An attractive blonde, wine glass in hand, sidled up to my husband. I could tell she was smart. She subtly moved her gaze from one end of the room to the other, checking for eavesdroppers in the crowd, as though she and he were co-conspirators in a clandestine operation. I moved in and assumed a protective stance, prepared to prove my worth. She leaned forward and whispered furtively, “Did I hear someone say you’re from the East?”
We were in La Jolla, at a party where a few of the guests were reluctant transplants. Our gregarious host was a family friend from back home who moved out here two years ago with her scientist-husband. She loves it. She couldn’t be happier. But she’s still young, with a 5-year-old who serves as a natural ice breaker and a kindergarten community in which she finds tennis partners, play dates, babysitters and friends.
Her husband is deeply involved in the world of research and, at that moment, party or not, he was deeply involved in conversation with a cluster of fellow scientists, some of them quite famous (and I mean Nobel Prize–worthy) and all of them oblivious to the rest of us. My husband’s new career has placed us in one of the centers of biotechnology. We’ve grown accustomed to the scientific subculture of San Diego. The attractive blonde was in fact sent over by our host, and I sensed a familiar desperation in her question.
When Robert and I responded in the affirmative, that we were doubly blessed to be both New Yorkers and North Carolinians, she breathed a sigh of relief and confessed all: She could not believe she had abandoned northern Virginia for this place. She had her list ready: an itemized declaration of all the things she doesn’t like about California and evidentiary details which prove, beyond a reasonable doubt, that East Coast trumps West Coast in multiple arenas.
My list matched hers line for line: the absence of cultural sophistication for a city this size; the population’s shocking lack of curiosity about the world; the dearth of authentic community and neighborliness; and the odd locations of traditional storefront enterprises, such as the flagless post office hidden in the bowels of an industrial park or the violin shop located on the third floor of a corporate office building. (My son hauls his cello up those stairs for his lesson every Thursday.) Thus began a long and wonderful conversation about our shared surprise. It was more restorative than negative and provided gratifying validation. It seems I’m not crazy after all.
Our talk reminded me of the palliative effects of simply being understood, as when my husband quietly listens, realizing that my need to vent is not necessarily a demand for resolution. Or when Henry swallows his teenage pride and patiently puts up with motherly affection. When Everett presented me with a recording of French songs for a grand escape (her personal collection from various movie soundtracks), including “Le Festin” from Ratatouille:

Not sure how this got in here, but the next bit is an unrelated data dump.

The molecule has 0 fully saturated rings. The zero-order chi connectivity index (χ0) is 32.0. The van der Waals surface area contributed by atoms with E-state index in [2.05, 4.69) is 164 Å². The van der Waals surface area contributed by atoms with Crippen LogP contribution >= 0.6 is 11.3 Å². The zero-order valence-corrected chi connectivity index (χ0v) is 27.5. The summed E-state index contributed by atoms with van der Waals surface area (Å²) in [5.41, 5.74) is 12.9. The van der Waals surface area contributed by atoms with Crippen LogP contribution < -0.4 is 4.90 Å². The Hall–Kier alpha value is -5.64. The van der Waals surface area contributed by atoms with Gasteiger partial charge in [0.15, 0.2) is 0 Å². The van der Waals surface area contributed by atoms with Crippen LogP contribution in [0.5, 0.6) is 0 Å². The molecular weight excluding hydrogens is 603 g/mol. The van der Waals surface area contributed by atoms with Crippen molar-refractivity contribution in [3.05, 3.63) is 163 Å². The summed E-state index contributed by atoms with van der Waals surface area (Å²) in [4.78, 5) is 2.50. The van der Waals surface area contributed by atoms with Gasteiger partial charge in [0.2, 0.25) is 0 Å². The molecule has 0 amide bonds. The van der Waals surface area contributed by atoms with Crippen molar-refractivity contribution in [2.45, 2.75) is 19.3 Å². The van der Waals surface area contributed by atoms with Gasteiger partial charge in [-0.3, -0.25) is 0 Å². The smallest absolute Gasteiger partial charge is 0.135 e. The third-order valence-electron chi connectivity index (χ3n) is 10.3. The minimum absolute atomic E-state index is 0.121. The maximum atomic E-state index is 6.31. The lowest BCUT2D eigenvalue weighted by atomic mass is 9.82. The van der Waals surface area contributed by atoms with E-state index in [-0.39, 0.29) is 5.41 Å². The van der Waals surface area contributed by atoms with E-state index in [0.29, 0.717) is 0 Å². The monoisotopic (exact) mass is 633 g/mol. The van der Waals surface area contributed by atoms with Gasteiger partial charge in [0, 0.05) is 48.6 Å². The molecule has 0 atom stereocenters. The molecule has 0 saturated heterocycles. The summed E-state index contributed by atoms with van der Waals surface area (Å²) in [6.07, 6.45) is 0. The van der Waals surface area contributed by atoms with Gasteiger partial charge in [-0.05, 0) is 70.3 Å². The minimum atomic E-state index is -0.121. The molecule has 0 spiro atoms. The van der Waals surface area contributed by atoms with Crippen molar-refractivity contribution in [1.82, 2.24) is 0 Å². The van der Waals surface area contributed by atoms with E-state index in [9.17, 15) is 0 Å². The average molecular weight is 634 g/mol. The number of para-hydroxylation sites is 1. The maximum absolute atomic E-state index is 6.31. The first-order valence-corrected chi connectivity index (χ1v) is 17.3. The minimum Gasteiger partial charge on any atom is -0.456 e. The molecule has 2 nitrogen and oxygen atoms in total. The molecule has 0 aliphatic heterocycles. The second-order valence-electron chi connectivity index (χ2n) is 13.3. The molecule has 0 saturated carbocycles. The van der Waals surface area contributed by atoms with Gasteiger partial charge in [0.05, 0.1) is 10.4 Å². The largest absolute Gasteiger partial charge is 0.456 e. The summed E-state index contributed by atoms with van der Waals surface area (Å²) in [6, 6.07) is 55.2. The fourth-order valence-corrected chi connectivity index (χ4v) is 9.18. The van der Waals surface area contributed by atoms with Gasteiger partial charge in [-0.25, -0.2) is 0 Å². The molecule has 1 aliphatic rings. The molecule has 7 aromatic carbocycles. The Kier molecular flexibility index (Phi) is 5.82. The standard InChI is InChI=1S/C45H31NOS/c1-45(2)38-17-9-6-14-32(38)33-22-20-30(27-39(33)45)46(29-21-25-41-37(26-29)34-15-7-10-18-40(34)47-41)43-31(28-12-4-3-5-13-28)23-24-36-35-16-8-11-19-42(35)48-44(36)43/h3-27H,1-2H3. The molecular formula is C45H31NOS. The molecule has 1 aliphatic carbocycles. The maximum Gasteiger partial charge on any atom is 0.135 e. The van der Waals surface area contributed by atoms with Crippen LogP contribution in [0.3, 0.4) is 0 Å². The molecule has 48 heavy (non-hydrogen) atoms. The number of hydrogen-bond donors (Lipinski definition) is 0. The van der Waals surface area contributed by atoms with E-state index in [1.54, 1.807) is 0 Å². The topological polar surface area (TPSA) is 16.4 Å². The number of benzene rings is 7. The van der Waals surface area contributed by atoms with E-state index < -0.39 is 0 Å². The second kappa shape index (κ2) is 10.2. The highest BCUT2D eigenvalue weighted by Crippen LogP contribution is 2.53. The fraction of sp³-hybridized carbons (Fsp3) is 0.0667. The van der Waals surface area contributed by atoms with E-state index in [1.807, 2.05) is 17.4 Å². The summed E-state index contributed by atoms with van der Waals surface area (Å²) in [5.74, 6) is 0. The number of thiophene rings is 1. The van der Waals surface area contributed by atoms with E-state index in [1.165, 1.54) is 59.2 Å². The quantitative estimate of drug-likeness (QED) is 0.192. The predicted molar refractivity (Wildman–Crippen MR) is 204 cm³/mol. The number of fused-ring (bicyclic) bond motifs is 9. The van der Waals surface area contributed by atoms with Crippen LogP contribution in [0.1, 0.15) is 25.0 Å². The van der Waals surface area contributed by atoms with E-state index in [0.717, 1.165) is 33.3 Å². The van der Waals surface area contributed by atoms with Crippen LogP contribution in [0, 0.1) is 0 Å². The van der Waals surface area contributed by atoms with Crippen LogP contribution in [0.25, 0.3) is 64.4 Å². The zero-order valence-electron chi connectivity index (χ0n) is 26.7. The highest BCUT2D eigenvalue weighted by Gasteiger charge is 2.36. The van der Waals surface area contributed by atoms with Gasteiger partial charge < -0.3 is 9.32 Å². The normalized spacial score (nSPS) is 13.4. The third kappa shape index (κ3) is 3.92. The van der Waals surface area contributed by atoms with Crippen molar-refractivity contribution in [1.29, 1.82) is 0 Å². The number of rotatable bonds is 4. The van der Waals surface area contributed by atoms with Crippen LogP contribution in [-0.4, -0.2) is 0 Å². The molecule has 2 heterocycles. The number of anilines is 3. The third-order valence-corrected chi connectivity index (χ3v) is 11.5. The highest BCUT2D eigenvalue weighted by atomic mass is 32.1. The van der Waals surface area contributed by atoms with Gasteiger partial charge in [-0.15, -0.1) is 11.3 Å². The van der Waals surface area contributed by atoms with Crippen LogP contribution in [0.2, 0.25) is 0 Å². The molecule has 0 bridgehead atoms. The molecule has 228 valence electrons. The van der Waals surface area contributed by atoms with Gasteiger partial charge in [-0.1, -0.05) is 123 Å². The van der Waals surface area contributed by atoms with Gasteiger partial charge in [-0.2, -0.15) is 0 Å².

Or Hart gave me books which he knew I would love, lifting whatever burdens I was carrying at the time. Or when Colbern’s insight prompted her to send this John Updike poetry to me (printed in The New Yorker this past March):
Here in this place of arid clarity,
two thousand miles from where my souvenirs
collect a cozy dust, the piled produce
of bald ambition pulling ignorance,
I see clear through to the ultimate page,
the silence I dared break for my small time.
No piece was easy, but each fell finished,
in its shroud of print, into a book-shaped hole.
Be with me, words, a little longer; you
have given me my quitclaim in the sun,
sealed shut my adolescent wounds, made light
of grownup troubles, turned to my advantage
what in most lives would be pure deficit,
and formed, of those I loved, more solid ghosts.
For the record, these are the things I love about California:
ocean kayaking in La Jolla Cove in the company of sea lions, sharks and cormorants;
access to fresh local produce year round;
hiking the canyon trails, beaches, deserts;
plucking lemons from our very own tree;
weekends at the Ritz-Carlton in San Francisco;
the drive along the coastal highway at Torrey Pines State Reserve, where the vista of the Pacific is always magnificent.
At some point during the conversation with my newly found comrade—my memory of the exact moment is compromised by the joyful delirium of having found this kindred spirit—I said, “I love you!” and I meant it. What is it they say? You don’t make friends, you recognize them. Even if it’s just for an hour over holiday cocktails.
Our chat turned up an important bit of information which we both had discovered on our independent journeys: For the most part, the people in this region who are personally compelling, the ones we truly like, subscribe to home delivery of The New York Times.
What a revelation! There is a certain kind of person—the lifelong scholar, the citizen of the world, the individual temporarily separated from the umbilicus of the 13 original colonies—for whom that newspaper is a lifeline. I’m one of them. My new friend was another. Several of my colleagues from a recent writing workshop were similarly addicted.
“You know,” she said, “we should form a club of subscribers. Do you think the Times would reveal their local subscription list? We could create The New York Times Society, something like The North Carolina Society or The Kentuckians of New York.”
We summoned our host, our bright, always entertaining and loveable mutual friend who’s quite pleased with her spot in Southern California. We asked if she’d like to be part of our grand scheme.
“You subscribe, right?” I said.
“Uhhh… yeah,” she said, “I will. Send me an email to remind me.”